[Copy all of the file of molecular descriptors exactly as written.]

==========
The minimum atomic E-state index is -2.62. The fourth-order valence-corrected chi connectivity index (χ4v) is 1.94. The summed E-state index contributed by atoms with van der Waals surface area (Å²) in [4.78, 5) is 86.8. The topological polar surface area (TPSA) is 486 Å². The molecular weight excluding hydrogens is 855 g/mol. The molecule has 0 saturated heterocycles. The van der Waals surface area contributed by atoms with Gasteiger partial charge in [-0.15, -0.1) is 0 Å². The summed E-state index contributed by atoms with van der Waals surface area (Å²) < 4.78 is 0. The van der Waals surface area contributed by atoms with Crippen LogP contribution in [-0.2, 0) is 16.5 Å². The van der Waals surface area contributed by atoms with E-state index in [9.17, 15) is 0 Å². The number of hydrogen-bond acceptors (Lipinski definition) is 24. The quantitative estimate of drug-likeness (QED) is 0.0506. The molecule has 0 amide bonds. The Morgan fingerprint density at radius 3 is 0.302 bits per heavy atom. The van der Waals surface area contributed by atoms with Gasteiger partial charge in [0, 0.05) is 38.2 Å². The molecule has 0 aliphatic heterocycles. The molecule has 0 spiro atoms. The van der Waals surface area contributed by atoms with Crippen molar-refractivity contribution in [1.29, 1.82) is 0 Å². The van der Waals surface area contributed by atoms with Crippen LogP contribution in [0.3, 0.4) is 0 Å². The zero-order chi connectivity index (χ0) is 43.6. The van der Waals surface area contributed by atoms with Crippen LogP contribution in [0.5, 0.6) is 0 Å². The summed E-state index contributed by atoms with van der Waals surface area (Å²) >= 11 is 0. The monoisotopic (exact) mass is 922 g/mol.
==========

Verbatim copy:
The minimum atomic E-state index is -2.62. The fourth-order valence-corrected chi connectivity index (χ4v) is 1.94. The summed E-state index contributed by atoms with van der Waals surface area (Å²) in [4.78, 5) is 86.8. The topological polar surface area (TPSA) is 486 Å². The molecular weight excluding hydrogens is 855 g/mol. The molecule has 0 saturated heterocycles. The van der Waals surface area contributed by atoms with Gasteiger partial charge in [-0.15, -0.1) is 0 Å². The summed E-state index contributed by atoms with van der Waals surface area (Å²) < 4.78 is 0. The van der Waals surface area contributed by atoms with Crippen LogP contribution in [-0.2, 0) is 16.5 Å². The van der Waals surface area contributed by atoms with E-state index in [9.17, 15) is 0 Å². The number of hydrogen-bond acceptors (Lipinski definition) is 24. The quantitative estimate of drug-likeness (QED) is 0.0506. The molecule has 0 amide bonds. The Morgan fingerprint density at radius 3 is 0.302 bits per heavy atom. The van der Waals surface area contributed by atoms with Gasteiger partial charge in [0, 0.05) is 38.2 Å². The molecule has 0 aliphatic heterocycles. The molecule has 0 spiro atoms. The van der Waals surface area contributed by atoms with Crippen molar-refractivity contribution in [1.29, 1.82) is 0 Å². The van der Waals surface area contributed by atoms with Crippen LogP contribution in [0.3, 0.4) is 0 Å². The zero-order chi connectivity index (χ0) is 43.6. The van der Waals surface area contributed by atoms with Crippen LogP contribution in [0.5, 0.6) is 0 Å². The summed E-state index contributed by atoms with van der Waals surface area (Å²) >= 11 is 0. The monoisotopic (exact) mass is 922 g/mol.